LONDON (ICIS)--Demand for power and gas in Spain in 2020 is expected to remain low year on year despite the recent easing of the coronavirus containment measures.
Power demand remained far below levels seen in 2019 between 10-16 April, the first week after coronavirus containment measures were relaxed in Spain. Power demand in the country fell 21% year on year, data from grid operator REE showed. ICIS data similarly showed that demand for domestic gas in the country was down 24% year on year for the same period.
This drop was likely exaggerated due to the Easter holiday period falling during those dates in 2020 and not 2019.
In the summer months, the coronavirus impact on Spain’s tourism sector is likely to keep power and gas markets under heavy pressure. If state-enforced restrictions continue to restrict international travel to Spain, energy demand will take a heavy hit.
Tourism is one of the key industries in the country.
Although Spain recently relaxed the restriction measures on commerce and industry, traders polled by ICIS considered it unlikely that Spain would return to 2019 levels of economic output over the summer.
CCGT DEMAND FOR POWER
In addition to the year-on-year drop for gas demand, CCGT use in the power market is likely to remain low with renewables poised to further increase their share of power production in the country.
It is unlikely that CCGT will be used for power generation during May and June because of the growing installed capacity of renewables such as solar, according to one trader. During the first quarter of 2020, CCGT accounted for 11.6% of the power mix, according to REE. The source had previously accounted for 12.4% of the generation stack during the same time last year.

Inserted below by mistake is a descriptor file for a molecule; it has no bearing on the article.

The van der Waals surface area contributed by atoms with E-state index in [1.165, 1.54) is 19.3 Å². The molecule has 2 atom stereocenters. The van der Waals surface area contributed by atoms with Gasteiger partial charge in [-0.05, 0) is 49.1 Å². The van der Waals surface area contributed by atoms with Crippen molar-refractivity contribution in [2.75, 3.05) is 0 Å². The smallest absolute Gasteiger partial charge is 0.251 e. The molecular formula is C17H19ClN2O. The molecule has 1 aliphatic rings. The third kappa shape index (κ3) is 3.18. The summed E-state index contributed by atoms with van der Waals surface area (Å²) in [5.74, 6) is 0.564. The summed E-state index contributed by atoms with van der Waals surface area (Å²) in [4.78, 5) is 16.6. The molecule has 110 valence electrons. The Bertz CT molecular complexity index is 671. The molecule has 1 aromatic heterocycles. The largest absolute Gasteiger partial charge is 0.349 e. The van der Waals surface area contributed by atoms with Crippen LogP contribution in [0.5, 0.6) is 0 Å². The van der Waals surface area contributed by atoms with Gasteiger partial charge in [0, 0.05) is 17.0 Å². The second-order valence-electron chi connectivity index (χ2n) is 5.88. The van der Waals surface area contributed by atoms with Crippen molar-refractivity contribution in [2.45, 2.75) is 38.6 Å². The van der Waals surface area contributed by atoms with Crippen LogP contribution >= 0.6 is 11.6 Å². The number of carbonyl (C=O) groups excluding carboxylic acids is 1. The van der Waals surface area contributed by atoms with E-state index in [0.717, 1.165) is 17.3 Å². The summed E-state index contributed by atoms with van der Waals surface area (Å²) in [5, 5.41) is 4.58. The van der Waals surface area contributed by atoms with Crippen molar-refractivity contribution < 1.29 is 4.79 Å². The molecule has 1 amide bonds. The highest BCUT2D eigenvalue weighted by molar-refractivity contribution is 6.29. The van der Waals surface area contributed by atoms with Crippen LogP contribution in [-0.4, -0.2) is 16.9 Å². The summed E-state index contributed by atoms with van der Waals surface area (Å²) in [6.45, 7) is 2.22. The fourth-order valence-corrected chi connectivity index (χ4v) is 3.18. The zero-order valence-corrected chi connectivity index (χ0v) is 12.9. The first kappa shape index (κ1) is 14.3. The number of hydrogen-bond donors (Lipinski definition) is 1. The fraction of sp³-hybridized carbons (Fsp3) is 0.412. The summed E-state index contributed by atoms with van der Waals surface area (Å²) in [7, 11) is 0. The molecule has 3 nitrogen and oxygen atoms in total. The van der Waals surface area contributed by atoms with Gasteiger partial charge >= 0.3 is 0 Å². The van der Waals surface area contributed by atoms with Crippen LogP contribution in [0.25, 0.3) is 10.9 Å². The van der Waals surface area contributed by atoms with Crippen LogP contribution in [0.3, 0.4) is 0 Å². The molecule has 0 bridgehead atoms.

Gas demand from the power sector, along with gas prices, may find some strength after July. During the hottest months of the year in Spain, CCGT plants often ease the burden on solar assets to reduce the risk of panels overheating.
MUTED DEMAND RECOVERY
On the short term, one source active in the Spanish power and gas sector told ICIS that he did not expect demand recovery to be that significant. As many businesses had been deemed ‘essential’ during the lockdown period the easing of restrictions may not therefore see a significant and sustained upward demand swing from Spanish industry.
Sources based in Spain and active in the energy sector said that the demand uptick following the easing of economic restrictions would mainly come from the construction sector. The industry had been the most-affected during the lockdown period, they said, but had returned to normal activity after 9 April.
ICIS has recently highlighted the impact of the coronavirus lockdown on renewables construction. In the case of solar, the main consequence of the lockdown has been on the delay that projects will experience on their construction schedule and timeline.
The Spanish government had suspended all non-essential activity on 28 March until 9 April, in addition to an existing nationwide lockdown to combat the spread of the coronavirus.